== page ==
Though many people associate this song with Frank Sinatra, it was Liza Minnelli who debuted it in the 1977 film of the same name, which was directed by Martin Scorsese and starred Minnelli and Robert De Niro as musicians and lovers. It was written for the film by John Kander and Fred Ebb, who wrote many songs for her, including the Cabaret songs "Maybe This Time" and "Yes." Frank Sinatra began performing this in 1978 at concerts in New York's Radio City Music Hall. His version was released on his 1980 triple album Trilogy: Past, Present and Future, which was highly acclaimed and brought the singer back in the public eye. "New York, New York" quickly became one of Sinatra's signature songs.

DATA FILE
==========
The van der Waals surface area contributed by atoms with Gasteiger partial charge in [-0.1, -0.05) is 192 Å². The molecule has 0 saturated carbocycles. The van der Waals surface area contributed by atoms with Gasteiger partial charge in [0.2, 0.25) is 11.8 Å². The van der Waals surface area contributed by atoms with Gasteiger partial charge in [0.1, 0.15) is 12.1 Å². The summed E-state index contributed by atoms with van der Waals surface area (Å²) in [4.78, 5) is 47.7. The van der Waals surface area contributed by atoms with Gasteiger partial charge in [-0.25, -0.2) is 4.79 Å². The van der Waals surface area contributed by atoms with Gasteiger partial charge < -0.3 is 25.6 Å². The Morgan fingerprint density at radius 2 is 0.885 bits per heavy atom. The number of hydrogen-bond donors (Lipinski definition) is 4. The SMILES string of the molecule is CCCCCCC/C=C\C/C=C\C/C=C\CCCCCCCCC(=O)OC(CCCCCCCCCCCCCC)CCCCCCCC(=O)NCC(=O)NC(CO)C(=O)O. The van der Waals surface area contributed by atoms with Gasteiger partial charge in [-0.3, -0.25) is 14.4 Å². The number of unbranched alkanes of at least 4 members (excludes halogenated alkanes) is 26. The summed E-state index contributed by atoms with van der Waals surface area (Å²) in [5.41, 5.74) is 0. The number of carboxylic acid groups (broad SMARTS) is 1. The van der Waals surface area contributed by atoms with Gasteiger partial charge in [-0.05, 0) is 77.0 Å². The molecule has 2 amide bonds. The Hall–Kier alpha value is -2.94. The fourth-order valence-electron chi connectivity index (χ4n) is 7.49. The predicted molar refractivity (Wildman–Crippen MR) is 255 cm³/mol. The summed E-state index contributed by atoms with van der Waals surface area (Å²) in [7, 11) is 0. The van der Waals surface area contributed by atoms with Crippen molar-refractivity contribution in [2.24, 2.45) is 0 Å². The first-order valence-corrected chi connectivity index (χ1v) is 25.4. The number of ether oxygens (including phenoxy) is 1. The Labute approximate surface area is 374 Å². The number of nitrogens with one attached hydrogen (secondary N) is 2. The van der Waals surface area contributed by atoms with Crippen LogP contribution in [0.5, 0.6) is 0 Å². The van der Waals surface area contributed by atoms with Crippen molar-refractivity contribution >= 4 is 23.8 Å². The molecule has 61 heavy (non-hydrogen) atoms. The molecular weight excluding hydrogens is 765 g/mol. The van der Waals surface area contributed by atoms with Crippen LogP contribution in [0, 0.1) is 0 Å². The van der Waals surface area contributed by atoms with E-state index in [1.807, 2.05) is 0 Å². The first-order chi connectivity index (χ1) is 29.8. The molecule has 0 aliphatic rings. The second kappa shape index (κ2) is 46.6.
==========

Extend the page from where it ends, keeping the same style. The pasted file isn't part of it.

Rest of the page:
While many songs have been written about New York City, no song has captured the pride and elegance of the city quite like this one. The lyrics, "If I can make it there, I'll make it anywhere" sum up what many New Yorkers feel about their city: competition is intense, but success there is richly rewarded and very satisfying. The song stresses personal responsibility in the line, "It's up to you, New York, New York," as it's a place where you can't expect a handout but have an opportunity to succeed no matter who you are. This song also popularized New York as the "City that never sleeps," which is true in the literal sense that many businesses are open 24 hours but also in the figurative sense that you are expected to always be at your best.